The Guardian December 8, 1999


Fire fighters dispute heats up

by Rohan Gowland

NSW fire fighters say that management and the Carr Government can be 
guaranteed there will be industrial action in the very near future as 
workers and their union are again being given the run around.

NSW fire fighters were once hailed as "heroes" for their brave efforts 
during the 1993-94 bushfires that devastated the State.

However, that's where the thanks ended. When fire fighters asked for equity 
in compensation pay-outs for fire fighters who are seriously injured or 
killed in the line of duty, they were met with the cold shoulder from the 
NSW Fire Brigades and the Carr Government.

Fire Brigade management and the Government turned with a blink of the eye 
from viewing firefighters as "heroes" to treating them as "the enemy"  as 
"pesty" workers with a claim against the Government.

The NSW Government has shown this same hostile approach with other sections 
of the public sector lately; teachers, nurses, National Parks and Wildlife 
officers, parking police and public transport workers all know the cold 
shoulder well.

Fire fighters are again locked in confrontation with the Fire Brigade and 
the Government who have failed to negotiate a new award since the last one 
expired in August.

Fire Brigade Employees' Union (FBEU) State Secretary Chris Read told The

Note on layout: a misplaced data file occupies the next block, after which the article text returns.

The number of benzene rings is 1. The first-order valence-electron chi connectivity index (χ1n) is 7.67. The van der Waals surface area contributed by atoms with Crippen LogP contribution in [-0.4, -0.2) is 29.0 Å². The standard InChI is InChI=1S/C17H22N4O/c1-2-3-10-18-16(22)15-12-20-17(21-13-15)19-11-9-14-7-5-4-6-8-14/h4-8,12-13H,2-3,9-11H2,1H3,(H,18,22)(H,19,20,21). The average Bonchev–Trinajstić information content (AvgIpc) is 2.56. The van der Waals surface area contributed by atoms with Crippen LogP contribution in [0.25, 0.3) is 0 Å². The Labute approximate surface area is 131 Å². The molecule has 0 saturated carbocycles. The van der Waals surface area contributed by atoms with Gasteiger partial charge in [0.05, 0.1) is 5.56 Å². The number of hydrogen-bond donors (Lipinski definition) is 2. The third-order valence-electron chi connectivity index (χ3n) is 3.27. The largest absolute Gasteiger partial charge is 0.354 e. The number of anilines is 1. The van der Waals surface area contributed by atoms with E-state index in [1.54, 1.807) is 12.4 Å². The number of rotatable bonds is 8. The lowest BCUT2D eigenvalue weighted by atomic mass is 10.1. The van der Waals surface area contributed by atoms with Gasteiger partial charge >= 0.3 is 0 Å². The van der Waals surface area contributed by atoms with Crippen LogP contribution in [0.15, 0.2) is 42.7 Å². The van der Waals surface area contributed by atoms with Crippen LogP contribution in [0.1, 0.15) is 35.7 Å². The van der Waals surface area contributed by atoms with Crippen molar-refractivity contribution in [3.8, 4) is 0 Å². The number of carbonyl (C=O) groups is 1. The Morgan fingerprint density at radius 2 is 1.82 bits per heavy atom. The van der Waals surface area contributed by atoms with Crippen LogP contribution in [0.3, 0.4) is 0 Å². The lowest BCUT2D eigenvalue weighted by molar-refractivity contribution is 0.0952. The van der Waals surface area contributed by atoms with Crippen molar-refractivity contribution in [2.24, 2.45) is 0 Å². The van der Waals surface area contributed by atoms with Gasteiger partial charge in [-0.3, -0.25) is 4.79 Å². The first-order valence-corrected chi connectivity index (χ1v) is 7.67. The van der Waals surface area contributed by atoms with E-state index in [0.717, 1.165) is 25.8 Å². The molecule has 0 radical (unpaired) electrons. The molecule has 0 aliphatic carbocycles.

Guardian on Friday last week that NSW fire fighters are prepared to 
step up their industrial action after management again backed out of 
negotiations.

Fire fighters had threatened to walk off the job for at least three hours 
last Thursday if by that time they hadn't received a commitment from the 
NSW Fire Brigades and the Carr Government to sit down at the negotiating 
table.

The union had demanded that they immediately open negotiations and discuss 
the union's award application.

The stopwork was planned for 11am but at 9am that morning the Industrial 
Relations Commission faxed a letter to the union, and all the fire stations 
that were expected to take part in the stopwork. The letter agreed to the 
opening of negotiations between the parties.

Since the union's demands were met, it called off the stopwork action, but 
just half an hour after they called it off, the Commission sent another 
letter to the union, and not the fire stations this time, to "clarify" what 
it had said in the first letter.

The second letter said it would start negotiations only when all the 
bans were lifted  which includes the limited bans which are part of their 
campaign for equity in compensation pay-outs and which are not part of this 
current dispute for a new award.

Union meetings of fire fighters are to be held this week and further action 
is "guaranteed".

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